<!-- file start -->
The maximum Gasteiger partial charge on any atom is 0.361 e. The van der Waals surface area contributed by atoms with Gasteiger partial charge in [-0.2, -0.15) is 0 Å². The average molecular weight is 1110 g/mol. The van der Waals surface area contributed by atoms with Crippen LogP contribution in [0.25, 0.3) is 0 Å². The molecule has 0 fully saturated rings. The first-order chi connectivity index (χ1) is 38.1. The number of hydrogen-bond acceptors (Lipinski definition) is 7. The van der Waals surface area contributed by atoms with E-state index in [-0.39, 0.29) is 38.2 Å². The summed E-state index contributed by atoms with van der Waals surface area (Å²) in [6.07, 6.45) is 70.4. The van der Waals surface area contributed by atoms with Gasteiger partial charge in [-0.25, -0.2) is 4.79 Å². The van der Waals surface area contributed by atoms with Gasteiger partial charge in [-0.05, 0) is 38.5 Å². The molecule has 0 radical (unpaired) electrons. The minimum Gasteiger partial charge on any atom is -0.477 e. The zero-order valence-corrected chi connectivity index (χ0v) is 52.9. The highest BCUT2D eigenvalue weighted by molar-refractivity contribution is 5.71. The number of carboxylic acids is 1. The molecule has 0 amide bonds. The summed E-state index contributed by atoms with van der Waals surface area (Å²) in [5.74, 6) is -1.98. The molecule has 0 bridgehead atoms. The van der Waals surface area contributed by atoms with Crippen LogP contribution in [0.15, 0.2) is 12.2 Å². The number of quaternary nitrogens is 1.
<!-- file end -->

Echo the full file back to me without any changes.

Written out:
The maximum Gasteiger partial charge on any atom is 0.361 e. The van der Waals surface area contributed by atoms with Gasteiger partial charge in [-0.2, -0.15) is 0 Å². The average molecular weight is 1110 g/mol. The van der Waals surface area contributed by atoms with Crippen LogP contribution in [0.25, 0.3) is 0 Å². The molecule has 0 fully saturated rings. The first-order chi connectivity index (χ1) is 38.1. The number of hydrogen-bond acceptors (Lipinski definition) is 7. The van der Waals surface area contributed by atoms with E-state index in [-0.39, 0.29) is 38.2 Å². The summed E-state index contributed by atoms with van der Waals surface area (Å²) in [6.07, 6.45) is 70.4. The van der Waals surface area contributed by atoms with Gasteiger partial charge in [-0.25, -0.2) is 4.79 Å². The van der Waals surface area contributed by atoms with Gasteiger partial charge in [-0.05, 0) is 38.5 Å². The molecule has 0 radical (unpaired) electrons. The minimum Gasteiger partial charge on any atom is -0.477 e. The zero-order valence-corrected chi connectivity index (χ0v) is 52.9. The highest BCUT2D eigenvalue weighted by molar-refractivity contribution is 5.71. The number of carboxylic acids is 1. The molecule has 0 amide bonds. The summed E-state index contributed by atoms with van der Waals surface area (Å²) in [5.74, 6) is -1.98. The molecule has 0 bridgehead atoms. The van der Waals surface area contributed by atoms with Crippen LogP contribution in [0.15, 0.2) is 12.2 Å². The number of quaternary nitrogens is 1.